Reopening plans for the individual properties are due to state gaming regulators Monday.

Gov. Phil Murphy has said he would like to see Atlantic City’s nine casinos reopened by July 4, but, thus far, has not made any formal decisions. Murphy ordered the casinos closed March 16 to mitigate the spread of COVID-19.

Steve Callender, president of the Casino Association of New Jersey and senior vice president of Eastern regional operations for Tropicana Atlantic City’s parent company, Eldorado Resorts, said the casino hotels would need about 14 days’ advance notice before they reopen.

Several parent companies of Atlantic City casinos, such as Caesars Entertainment Corp., have already opened properties in other jurisdictions, and protocols there give some indication of what to expect locally.

Bars, buffets, live entertainment and valet parking were not part of Caesars’ reopening plans in Las Vegas. Masks were worn by staff members, who were also tested for COVID-19 before returning to work. Guests were strongly encouraged, but not required, to wear masks.

Recommended social distancing guidelines apply and increased cleaning measures are in place at nearly every open casino across the country. Guest temperature screenings, table capacity limits, Plexiglas separators and spaced-out slot machines are also commonplace.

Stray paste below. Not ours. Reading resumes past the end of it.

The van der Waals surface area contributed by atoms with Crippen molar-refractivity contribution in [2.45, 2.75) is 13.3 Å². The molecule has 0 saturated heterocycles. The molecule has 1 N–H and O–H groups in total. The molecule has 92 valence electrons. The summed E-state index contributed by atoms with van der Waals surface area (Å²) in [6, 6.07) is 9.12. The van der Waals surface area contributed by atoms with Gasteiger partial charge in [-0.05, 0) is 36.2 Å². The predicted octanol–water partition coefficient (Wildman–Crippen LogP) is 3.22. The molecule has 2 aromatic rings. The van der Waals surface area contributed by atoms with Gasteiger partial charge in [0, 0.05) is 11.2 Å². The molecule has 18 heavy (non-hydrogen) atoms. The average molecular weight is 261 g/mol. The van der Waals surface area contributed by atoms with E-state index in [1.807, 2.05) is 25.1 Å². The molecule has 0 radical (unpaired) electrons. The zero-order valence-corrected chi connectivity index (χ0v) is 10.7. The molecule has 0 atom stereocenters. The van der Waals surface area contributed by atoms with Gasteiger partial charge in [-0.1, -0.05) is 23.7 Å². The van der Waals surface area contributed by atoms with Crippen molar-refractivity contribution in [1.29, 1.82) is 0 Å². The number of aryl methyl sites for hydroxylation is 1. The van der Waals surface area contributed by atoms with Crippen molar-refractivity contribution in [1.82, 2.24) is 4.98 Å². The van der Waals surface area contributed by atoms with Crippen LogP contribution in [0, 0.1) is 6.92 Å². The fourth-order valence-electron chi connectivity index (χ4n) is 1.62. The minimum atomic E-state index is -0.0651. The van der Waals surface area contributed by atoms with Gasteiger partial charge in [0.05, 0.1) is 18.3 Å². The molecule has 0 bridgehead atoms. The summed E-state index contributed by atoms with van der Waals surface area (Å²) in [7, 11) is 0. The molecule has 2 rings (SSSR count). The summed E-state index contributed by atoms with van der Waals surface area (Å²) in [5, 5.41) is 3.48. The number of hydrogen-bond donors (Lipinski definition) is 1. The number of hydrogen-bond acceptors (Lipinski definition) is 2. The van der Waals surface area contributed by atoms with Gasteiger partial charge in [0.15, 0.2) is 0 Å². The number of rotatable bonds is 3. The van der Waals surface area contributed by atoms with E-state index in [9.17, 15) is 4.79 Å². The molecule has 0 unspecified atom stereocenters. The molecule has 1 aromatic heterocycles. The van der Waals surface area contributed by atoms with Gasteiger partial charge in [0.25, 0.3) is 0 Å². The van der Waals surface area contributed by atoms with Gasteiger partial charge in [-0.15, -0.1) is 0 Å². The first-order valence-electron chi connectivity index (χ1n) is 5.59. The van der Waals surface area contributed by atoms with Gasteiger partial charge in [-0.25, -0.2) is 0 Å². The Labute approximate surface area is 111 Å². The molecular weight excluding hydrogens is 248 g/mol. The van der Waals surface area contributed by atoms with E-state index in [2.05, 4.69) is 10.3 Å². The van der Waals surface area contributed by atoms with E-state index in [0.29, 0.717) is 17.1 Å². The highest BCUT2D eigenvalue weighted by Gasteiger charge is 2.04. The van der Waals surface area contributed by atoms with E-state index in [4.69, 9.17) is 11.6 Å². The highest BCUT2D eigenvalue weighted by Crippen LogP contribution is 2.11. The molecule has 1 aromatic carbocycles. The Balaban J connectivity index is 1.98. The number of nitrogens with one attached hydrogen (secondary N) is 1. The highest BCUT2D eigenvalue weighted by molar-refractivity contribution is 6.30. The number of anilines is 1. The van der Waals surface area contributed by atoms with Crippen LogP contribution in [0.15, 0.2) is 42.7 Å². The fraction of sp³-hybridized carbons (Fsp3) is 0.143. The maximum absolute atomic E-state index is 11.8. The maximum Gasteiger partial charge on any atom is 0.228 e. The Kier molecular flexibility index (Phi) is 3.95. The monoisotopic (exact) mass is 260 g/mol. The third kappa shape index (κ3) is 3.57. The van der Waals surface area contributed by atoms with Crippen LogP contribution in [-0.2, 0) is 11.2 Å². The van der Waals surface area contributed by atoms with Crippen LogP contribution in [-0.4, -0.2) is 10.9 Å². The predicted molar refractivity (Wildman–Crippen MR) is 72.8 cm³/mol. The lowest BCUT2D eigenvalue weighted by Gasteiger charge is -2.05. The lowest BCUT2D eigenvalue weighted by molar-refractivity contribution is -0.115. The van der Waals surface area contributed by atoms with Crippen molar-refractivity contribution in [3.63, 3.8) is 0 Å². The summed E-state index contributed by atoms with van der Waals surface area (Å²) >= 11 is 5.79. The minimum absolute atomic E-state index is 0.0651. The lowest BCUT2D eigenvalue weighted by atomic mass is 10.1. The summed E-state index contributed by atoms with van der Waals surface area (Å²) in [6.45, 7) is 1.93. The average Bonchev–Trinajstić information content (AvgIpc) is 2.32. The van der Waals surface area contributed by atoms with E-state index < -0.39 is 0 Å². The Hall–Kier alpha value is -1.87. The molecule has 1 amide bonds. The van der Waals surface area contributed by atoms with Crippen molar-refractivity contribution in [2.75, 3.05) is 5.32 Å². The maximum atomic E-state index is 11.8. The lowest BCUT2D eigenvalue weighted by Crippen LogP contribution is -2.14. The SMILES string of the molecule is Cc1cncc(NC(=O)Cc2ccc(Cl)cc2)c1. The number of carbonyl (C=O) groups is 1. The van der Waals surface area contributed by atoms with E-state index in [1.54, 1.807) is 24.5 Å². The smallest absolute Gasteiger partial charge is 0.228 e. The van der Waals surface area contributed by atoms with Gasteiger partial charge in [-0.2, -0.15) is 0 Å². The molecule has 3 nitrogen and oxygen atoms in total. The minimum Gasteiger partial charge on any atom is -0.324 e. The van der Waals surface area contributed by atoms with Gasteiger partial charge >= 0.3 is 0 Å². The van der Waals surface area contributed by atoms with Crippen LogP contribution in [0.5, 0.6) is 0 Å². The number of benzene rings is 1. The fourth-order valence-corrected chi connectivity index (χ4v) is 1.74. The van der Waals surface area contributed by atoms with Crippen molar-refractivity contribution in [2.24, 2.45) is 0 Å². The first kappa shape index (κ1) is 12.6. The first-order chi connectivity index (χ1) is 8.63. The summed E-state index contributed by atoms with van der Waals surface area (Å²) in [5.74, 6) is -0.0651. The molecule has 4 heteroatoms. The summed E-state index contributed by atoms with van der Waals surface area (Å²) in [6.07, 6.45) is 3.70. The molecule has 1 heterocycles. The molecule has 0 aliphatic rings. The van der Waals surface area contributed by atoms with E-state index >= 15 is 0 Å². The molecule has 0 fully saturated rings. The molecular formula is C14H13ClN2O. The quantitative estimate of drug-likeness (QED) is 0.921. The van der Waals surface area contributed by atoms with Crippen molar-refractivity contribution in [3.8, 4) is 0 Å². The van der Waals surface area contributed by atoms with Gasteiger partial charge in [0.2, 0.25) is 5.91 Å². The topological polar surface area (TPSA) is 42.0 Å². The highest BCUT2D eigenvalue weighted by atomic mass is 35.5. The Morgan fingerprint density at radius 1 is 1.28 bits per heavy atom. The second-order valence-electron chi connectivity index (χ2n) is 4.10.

New Jersey casino COVID-19 protocols are likely to be slightly different since the Northeast was one of the regions hit hardest by the coronavirus, according to multiple casino executives in the city.

“Every market is unique, and we can better tailor our solutions for our Atlantic City customers versus what might work in other jurisdictions,” said Terry Glebocki, CEO of Ocean Casino Resort.

If Atlantic City plays its cards right, the industry could benefit from seeing how other jurisdictions operate during the pandemic and incorporate protocols that work best.

David G. Schwartz, associate vice provost at the University of Nevada-Las Vegas and former director of the school’s Center for Gaming Research, said Atlantic City properties could also use the reopening as an opportunity to “reintroduce themselves to customers.”